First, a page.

Darnell Washington is among my favorite prospects in the draft, given his rare size and explosiveness. He can quickly find a role for Washington as a blocker but also develop into Logan Thomas’ replacement.
Best Draft Targets for the Commanders with the 16th pick:
Defensive Back: If Gonzalez, Porter or Witherspoon unexpectedly fell, Washington might jump at the chance to add an upgrade at cornerback. That’s unlikely, so Brian Branch may be a fallback plan. Branch has extensive experience lining up in coverage in the slot, and could take over that role.
Offensive Line: The offensive line was a mess last year, making it an obvious area to target with this selection. Although most of last year’s unit remains under contract, expect Washington to add a rookie at some point and shuffle guys around in training camp. This selection is likely the floor for the top tier of offensive line prospects.
Quarterback: The Commanders will likely give Sam Howell the 2023 season to prove himself, but they’d be foolish to not take a close look at this year’s quarterback class. If they fall in love with someone (Anthony Richardson?), perhaps they could snag another quarterback.
The Commanders appear set to punt the QB position this season and roll with a combination of Sam Howell and Jacoby Brissett. Washington has made moves to solidify their offensive line and could still look to go that route should the top prospects drop to this spot. Washington will be a team that should look to trade back in the first round as their needs may not align with the talent in this range. Rivera has consistently gone to the Alabama well for defensive players and does so again here with Branch.
Drew Sanders, LB, Arkansas (Draft Profile)
Sanders is a cross between former NFL linebackers, Dan Morgan (Panthers, ‘01-’07) and Luke Kuechly (Panthers, ‘12-’19) but with a little more size. Last season he registered 103 tackles; 13.5 tackles for loss; 9.5 sacks; five passes defended and three forced fumbles.
Providing that the Washington Commanders believe in Sam Howell at quarterback, they can address another need. Drew Sanders helps the defense in a myriad of ways including pass rush.
Round 2: Cody Mauch, IOL, North Dakota State (Draft Profile)
Round 3: Jakorian Bennett, CB, Maryland
Nolan Smith, EDGE, Georgia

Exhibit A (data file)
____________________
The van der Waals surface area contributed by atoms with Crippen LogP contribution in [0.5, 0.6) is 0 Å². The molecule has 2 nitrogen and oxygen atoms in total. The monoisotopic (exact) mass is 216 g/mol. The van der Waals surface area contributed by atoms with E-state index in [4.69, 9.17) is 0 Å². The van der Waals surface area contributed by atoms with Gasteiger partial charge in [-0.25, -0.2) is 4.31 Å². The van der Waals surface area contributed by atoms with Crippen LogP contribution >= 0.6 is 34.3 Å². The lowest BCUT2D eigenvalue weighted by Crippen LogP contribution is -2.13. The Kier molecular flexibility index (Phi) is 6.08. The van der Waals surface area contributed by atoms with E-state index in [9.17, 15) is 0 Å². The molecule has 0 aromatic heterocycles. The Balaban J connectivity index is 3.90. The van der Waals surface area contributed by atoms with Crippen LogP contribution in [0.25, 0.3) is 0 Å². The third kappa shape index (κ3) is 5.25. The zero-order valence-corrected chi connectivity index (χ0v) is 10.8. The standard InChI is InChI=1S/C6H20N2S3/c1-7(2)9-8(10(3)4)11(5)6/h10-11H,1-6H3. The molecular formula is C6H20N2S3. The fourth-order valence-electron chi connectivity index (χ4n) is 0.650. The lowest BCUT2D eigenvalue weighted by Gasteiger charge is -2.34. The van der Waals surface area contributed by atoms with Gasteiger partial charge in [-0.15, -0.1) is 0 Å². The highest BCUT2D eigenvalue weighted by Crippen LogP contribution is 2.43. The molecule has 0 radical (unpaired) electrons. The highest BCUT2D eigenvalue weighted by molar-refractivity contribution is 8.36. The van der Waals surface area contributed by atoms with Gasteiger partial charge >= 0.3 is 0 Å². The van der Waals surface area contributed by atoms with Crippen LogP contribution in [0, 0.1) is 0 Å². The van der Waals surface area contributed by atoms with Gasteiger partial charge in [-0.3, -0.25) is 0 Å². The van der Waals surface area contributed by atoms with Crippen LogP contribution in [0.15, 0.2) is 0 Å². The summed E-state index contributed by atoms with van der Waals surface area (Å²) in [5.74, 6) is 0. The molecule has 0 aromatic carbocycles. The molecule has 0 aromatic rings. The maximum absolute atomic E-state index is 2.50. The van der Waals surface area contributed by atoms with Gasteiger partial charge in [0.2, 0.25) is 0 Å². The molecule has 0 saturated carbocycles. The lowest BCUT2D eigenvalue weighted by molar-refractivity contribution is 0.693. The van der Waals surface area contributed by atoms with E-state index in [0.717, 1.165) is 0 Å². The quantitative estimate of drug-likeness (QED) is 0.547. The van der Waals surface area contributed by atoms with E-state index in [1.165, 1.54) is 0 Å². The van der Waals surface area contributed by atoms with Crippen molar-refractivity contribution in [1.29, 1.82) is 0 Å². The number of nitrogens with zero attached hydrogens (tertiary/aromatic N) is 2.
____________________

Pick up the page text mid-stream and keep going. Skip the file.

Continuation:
You’ll be hard-pressed to find a more likable person in this draft than Nolan Smith. You’ll also be hard-pressed to find a better athlete than Smith, who ran a 4.39 40 while at the NFL Combine and checked in at 6’2″ and 238 pounds.
Washington already has a solid defensive line, but adding Smith to Chase Young and Montez Sweat might be too much for the Commanders to pass up. Given the nature of the position, he won’t carry a ton of upside from a fantasy aspect, but Smith will be a very productive player.
Isaiah Foskey, EDGE, Notre Dame
The Commanders have invested several resources into their pass rush, and while it looked pretty formidable for a little while, it hasn’t been able to hold up over time. Drafting Isaiah Foskey is a good start to remedying that problem.
Washington has shown that they’re trying to get more athletic up front after signing Cody Barton and Abdullah Anderson, so picking up one of the most athletic edge rushers in recent memory plays into the same trends they’re already showing. With 28.0 sacks over his collegiate career, Foskey has had no shortage of good play to warrant a high selection.
Will Levis, QB, Kentucky
(Washington trades up to #11. No trade compensation listed for the Titans)
With Levis falling, the Commanders make a move before a few other QB-needy teams can snatch him. Personally, I think the Commanders would be better served to “tank” in 2023 and go after a top QB in next year’s class, but nothing about the current regime leads me to believe that’s in consideration. They like Sam Howell, but they don’t love him.
Will Levis should fall if you ask me. The upside is there, but the lack of consistency and the accuracy issues worry me if I’m a team in need of a quarterback. Still, someone’s going to take him, and it’s probably going to be higher than this.